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July 15, 2024

Book Review: Trouble for Sale

By Ndaba Sibanda

Trouble For Sale (by author Maina Wahome) : a book review

Trouble for Sale is a rare and rebellious work of art whose title is intriguing and apt.

Just like an opening, a good title can tantalize and magnetize potential readers and buyers alike. Such is the title of Maina Wahome's action-packed political satire. The title is intriguing and apt not only because it is denotative or evocative of 'trouble' that is brewing but also by virtue of its ability to galvanize a reader into exploring and toying around with a number of questions and ideas around that imagery.

One suddenly gets rained down by a downpour of questions: What type of trouble is this? Who are the sellers? Who would sell trouble? How? Where? When? The author manages to capture the imagination of the reader right from the title to the opening of the book where the playwright introduces social, economic, and political and ideological struggles and causes in style.

As the fast-paced story unfolds in a movie-like style in a fictitious country that Kimindero calls "Mother Nyeka," the reader is presented with an opportunity to question and smell the crudeness, controversies and dishonesties of some of the characters. For instance, Watoro mockingly refers to Kimendero as "Minister of Fairness," a former government official who happens to have been jailed at one time for misappropriating public funds. He probably represents an elitist bunch of false patriots and party loyalists and beneficiaries.

The action is chiefly and cautiously centred around Kamerukia who is a Member of Parliament for Mateseko Constituency, and a temperamental husband to Watoro, and his friend, Kimendero; Mwariama, who is Kamerukia's lawyer, Mumbi, a university student; Tomboka, Kimakia's lawyer; Menge, Mumbi Kanyoro's lawyer, General Francisco, the leader of the Revolution Movement, Gati, the crowd mobilizer and Dada, a superintendent. It also features Kinonde, a groundskeeper who believes that the poor need to be subservient servants to their wealthy masters, because "the rich men's fart never stinks."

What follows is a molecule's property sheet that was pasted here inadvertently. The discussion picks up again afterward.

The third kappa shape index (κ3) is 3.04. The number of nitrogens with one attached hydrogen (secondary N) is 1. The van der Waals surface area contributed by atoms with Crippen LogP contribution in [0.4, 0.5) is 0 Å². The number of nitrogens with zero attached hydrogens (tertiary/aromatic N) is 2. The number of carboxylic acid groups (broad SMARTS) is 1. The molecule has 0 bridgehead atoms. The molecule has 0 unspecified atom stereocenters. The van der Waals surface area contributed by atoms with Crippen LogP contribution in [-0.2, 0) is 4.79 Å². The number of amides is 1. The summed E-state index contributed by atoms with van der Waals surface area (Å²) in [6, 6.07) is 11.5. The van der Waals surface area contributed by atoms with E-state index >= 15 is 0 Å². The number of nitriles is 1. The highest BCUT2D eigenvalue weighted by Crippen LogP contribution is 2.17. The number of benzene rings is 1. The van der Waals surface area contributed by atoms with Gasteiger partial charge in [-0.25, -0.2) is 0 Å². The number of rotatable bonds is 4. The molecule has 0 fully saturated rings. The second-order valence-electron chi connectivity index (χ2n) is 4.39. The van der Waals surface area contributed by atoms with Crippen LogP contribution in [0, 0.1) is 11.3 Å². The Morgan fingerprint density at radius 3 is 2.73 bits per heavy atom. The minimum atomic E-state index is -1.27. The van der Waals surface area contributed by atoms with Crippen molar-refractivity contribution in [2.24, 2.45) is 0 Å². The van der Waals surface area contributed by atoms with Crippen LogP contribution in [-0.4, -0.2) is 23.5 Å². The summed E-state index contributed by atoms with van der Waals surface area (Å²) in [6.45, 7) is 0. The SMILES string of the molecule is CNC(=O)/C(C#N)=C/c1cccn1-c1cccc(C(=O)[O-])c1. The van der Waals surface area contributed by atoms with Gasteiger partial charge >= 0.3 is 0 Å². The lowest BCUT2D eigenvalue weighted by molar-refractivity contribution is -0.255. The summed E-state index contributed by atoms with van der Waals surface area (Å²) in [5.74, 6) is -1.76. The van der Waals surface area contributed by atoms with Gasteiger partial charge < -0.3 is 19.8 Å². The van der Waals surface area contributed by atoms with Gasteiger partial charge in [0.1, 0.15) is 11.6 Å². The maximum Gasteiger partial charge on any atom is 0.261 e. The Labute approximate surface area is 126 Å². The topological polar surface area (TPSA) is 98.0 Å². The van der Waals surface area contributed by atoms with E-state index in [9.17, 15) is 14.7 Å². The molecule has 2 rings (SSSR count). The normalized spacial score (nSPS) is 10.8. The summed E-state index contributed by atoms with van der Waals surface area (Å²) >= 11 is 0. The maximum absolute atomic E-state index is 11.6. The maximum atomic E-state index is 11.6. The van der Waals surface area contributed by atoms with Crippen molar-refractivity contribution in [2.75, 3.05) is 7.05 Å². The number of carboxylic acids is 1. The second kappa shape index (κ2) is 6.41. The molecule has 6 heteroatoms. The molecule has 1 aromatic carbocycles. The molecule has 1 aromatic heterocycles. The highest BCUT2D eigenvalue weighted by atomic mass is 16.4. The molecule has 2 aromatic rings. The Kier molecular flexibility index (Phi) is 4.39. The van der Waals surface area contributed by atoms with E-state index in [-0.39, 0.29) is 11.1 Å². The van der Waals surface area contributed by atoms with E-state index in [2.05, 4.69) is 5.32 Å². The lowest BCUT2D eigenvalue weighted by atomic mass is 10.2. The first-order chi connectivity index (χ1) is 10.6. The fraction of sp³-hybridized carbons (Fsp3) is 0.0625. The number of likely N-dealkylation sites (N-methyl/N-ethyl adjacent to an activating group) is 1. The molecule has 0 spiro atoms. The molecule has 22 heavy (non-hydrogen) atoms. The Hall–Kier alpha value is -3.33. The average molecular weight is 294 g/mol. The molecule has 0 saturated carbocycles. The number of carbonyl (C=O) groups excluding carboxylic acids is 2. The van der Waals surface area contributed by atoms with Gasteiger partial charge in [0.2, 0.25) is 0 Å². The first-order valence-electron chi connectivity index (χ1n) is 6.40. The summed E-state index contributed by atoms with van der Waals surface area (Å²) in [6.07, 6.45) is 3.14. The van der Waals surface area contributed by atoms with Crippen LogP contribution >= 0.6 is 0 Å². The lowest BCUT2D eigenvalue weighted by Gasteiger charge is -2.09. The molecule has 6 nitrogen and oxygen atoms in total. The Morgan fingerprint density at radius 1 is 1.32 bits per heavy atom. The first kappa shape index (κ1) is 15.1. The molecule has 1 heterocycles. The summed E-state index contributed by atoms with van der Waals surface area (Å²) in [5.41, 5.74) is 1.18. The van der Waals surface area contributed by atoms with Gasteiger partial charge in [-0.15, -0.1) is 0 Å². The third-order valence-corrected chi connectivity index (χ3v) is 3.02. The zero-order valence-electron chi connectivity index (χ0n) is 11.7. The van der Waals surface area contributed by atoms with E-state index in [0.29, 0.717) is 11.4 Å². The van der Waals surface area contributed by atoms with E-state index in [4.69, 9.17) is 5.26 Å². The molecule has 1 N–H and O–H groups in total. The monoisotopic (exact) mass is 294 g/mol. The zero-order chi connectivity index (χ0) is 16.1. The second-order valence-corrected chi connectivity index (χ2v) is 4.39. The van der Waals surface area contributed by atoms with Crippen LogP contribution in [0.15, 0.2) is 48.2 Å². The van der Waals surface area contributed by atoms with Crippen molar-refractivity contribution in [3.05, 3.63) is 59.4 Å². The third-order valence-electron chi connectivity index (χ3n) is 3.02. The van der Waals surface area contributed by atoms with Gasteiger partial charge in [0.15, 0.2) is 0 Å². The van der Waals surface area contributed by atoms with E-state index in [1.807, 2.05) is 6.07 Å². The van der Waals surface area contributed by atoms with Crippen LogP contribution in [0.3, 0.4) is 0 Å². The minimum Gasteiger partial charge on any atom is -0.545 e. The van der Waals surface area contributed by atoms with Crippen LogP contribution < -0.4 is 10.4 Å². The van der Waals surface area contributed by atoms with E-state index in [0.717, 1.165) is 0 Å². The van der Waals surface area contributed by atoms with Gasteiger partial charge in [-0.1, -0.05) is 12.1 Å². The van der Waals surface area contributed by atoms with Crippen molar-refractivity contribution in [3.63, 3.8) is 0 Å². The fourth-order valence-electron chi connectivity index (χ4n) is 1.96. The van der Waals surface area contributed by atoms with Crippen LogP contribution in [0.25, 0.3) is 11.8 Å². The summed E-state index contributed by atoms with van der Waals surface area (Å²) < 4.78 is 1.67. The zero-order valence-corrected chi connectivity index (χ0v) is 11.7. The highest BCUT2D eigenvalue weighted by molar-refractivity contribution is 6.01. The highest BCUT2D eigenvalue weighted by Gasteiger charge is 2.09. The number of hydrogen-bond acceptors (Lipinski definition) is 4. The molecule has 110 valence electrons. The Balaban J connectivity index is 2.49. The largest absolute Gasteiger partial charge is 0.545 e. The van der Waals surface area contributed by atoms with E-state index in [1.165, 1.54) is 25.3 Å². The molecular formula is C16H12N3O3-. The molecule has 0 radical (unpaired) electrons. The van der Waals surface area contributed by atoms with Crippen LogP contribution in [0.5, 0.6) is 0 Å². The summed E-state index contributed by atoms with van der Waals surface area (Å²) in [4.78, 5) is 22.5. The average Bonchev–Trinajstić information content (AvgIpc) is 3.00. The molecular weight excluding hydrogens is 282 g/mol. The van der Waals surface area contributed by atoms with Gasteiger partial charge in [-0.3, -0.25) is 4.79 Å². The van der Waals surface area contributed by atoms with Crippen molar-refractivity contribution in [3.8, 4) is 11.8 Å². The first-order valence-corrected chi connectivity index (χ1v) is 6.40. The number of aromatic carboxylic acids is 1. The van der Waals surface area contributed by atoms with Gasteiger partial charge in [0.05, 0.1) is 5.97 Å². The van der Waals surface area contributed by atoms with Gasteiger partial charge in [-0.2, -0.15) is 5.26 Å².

The reader could perhaps have some rhetoric questions about Watoro's role and intentions. Is she playing her cards well in a marriage of convenience? If so, is she a gold-digger or a decent and committed wife whose "crime" is her lack of educational credentials and a case having to deal with a corrupt, disloyal and disrespectful husband? Is it out of love or desperation that she has to bear with his meanness and mannerlessness? Can a reader sympathise with her plight? If she is indeed allergic to shady business and money, why does she remain an indirect or direct beneficiary of shady dealings and spoils?

Through the play we see how social class divisions and the trammels of patriarchy play out before master and servant, and husband and wife, respectively. When Kimendero, a wealthy retired government official, visits his equally affluent and matrimonially-unfaithful friend Kamerukia, and is so impressed with the meal that he has been treated to that he showers praises upon Kamerukia's employees, Kamerukia conceitedly reminds him that they are not doing his family a favor by doing their job well. If anything, his language reeks of abuse, arrogance, intolerance, irritability and bossiness. He has no respect for his workers and wife.

For instance, he calls out Tsion, their house-help, to clean the dining table, and the housemaid rushes in, after she has done that cleaning chore, her 'crime' is to ask, "Any other service, sir?" He gives her curt responses like , "Make yourself busy with household chores before l lose my temper" and "Now get out of here at once. I have serious matters to discuss with my visitor." His utterances are a clear sign of how he frowns upon those who do not have money and power as if they are lesser humans.

Unlike Kinonde, Tsion believes that the fart of their stinking rich employers stinks of assassinations, sleaze, pauperization and enslavement. To Kinonde who is just happy with getting a wage in a world of greed, privations and machinations, whether it is a tiny part of misappropriated government funds or not, Tsion says "You need to reason beyond your stomach. This country has (enough) resources that can be beneficial to everyone if there is equity and equality. "